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On this chart you will find the time expressions generally used with the verb tenses listed below. When you use these expressions, either orally or in writing, make sure you select the appropriate verb tense. SIMPLE PRESENT *write *writes every day Monday week month etc. on Mondays weekends etc. always usually often generally sometimes occasionally once in a while rarely seldom hardly ever never today PRESENT PROGRESSIVE *am, are, is writing now at this moment for the moment currently at the present temporarily this week semester month etc. the last time the first time ago a day two weeks etc. earlier today this week etc. in a few days ten minutes a month etc. SIMPLE PAST *wrote yesterday last night week month etc. SIMPLE FUTURE *will write *am, are, is + going to write tomorrow tonight next week month year etc. the next time since* last yesterday 1983
*If since introduces a time clause,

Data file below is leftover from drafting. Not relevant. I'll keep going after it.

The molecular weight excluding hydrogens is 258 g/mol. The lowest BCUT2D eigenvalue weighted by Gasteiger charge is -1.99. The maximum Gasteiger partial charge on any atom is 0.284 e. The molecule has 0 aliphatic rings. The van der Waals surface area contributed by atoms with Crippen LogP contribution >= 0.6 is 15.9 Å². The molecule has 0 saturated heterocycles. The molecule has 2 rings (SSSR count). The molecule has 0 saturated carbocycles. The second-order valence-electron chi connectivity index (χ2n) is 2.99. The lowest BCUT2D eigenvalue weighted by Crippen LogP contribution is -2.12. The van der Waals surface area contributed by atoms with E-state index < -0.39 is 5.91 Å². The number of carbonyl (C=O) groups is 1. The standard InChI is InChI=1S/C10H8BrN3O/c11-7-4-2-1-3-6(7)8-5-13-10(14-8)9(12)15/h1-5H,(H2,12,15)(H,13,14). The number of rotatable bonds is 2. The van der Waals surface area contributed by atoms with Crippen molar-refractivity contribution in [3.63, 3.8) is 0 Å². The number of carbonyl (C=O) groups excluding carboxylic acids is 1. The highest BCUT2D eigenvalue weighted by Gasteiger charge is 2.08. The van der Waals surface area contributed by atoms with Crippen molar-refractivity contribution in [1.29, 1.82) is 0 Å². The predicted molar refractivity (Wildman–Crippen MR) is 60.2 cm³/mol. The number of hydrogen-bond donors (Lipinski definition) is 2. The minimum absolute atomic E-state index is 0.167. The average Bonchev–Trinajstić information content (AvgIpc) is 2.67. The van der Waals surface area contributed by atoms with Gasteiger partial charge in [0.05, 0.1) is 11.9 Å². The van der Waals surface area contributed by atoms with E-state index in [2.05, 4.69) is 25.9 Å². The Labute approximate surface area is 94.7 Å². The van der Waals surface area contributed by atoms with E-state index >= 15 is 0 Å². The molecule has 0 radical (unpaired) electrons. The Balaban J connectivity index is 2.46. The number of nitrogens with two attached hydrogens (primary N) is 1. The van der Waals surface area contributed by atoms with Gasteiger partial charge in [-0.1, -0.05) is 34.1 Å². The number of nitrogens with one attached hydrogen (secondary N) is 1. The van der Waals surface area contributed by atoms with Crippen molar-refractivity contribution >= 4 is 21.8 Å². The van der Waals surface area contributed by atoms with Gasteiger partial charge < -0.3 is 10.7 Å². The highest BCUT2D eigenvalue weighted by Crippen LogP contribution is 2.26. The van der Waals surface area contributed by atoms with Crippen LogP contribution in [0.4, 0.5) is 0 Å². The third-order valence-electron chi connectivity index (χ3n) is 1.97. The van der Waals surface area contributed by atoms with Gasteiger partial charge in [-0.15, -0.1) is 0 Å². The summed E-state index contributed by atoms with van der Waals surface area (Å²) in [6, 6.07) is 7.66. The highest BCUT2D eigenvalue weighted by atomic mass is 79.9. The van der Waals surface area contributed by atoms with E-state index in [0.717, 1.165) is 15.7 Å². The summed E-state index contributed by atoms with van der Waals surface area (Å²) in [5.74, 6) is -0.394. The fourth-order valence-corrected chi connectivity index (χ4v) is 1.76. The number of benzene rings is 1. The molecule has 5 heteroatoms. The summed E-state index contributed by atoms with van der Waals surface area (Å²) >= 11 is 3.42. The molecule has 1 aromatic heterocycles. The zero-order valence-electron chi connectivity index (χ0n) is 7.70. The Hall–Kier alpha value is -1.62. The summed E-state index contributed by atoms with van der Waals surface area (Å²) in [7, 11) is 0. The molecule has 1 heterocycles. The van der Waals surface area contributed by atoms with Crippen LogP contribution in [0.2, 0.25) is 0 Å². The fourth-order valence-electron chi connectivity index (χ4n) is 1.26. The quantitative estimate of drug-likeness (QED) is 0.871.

the verb in the time clause will be simple past.

PRESENT PERFECT *have/has written times many a couple of several

PRESENT PERF. PROGRESSIVE *have/has been writing all long day morning week 3 oclock yesterday etc. for the last/past two days three hours, etc. for ten days two hours, etc.


in the last/past week, month, year, etc. today up to now so far lately recently already (quests/affirm) in a long time (neg) yet (neg)

how long (quests)

PAST PROGRESSIVE *was/were + -ing Used with when to express past activity in progress, interrupted by a .non-continuous activity: I was writing when you called. Used with while to express two continuous activities occurring at the same time in past: I was reading while you were writing.

how long (quests.) ever (quests.) PAST PERFECT *had + past participle Used with by the time to express two activities in the past, one occurring .before .the other. First activity: past perfect/second activity: simple past. .Can also be .used with when. By the time / When we arrived, he had already left.